Also, I added "RA" and "Dec" labels to the GM8 motor housings. A small thing, but it always seems to take more mental energy than you might think to plug the cords in correctly. And, I found this handy piece of iron stock (left) at the local scrap yard, and tapped it to accept a 1/4-20 knob. It's perfect for a variable lightweight counterweight, and also protects the threads of the solid stainless steel counterweight shaft. Finally, since it was well below freezing that night, I decided to use my watercolors box as insulation against the cold ground for the batteries. I use 12V gel cells - one for running the laptop, one for running the ST2000XCM, and a small 7.5AH for running the GM8, which draws little power (the GM8 manual explicitly recommends not running the GM8 mount with other equipment off the same battery).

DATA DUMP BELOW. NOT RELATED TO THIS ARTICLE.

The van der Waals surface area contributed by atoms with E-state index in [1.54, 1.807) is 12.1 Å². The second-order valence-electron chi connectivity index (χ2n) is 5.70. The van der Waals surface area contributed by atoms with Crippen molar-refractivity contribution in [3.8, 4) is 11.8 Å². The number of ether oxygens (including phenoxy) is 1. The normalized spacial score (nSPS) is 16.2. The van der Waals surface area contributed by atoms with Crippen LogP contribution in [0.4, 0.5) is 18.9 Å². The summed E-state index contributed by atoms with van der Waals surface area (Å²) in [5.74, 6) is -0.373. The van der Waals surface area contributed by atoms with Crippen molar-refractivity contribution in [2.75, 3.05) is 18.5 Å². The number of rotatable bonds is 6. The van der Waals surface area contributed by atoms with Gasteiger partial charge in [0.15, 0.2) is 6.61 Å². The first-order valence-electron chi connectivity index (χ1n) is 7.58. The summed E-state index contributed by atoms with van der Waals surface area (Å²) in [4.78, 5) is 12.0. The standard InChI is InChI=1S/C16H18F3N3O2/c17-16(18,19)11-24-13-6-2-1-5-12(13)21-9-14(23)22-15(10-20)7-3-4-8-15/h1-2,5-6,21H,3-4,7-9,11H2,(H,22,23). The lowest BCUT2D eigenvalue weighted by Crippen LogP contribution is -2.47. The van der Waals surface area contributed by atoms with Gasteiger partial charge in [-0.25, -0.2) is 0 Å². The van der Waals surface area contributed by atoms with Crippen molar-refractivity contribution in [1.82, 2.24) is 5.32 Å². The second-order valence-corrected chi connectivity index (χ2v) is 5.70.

Dec 3, 2005 - Another trip to Carrizo Plain. Clouds zapped the first 2/3 of the night. It was cold, COLD! The TE cooler hardly had to work to get to -30C; it was 17F when I started photographing at 1:30am. I got over an hour of shooting on the Cone Nebula, and planned to do a side-by-side comparison of the Orion Nebula with ST2000XCM on the Megrez, and then with the 8" LXD75, which has over twice the light-gathering at the same image scale. But I'd forgotten about the poor mating of the nosepiece to the 8" and so that comparison will have to wait. At dawn, I spent some time getting a library of twilight flats. However, even though the flats look basically good, I am disappointed at the flat fielded versions. Compare these versions of the first 5-minute exposure of the Cone Nebula region, zoomed in to show just the Cone itself and contrast enhanced...

No flat field

Flat fielded with a single flat

Flat fielded with average of all 10 flats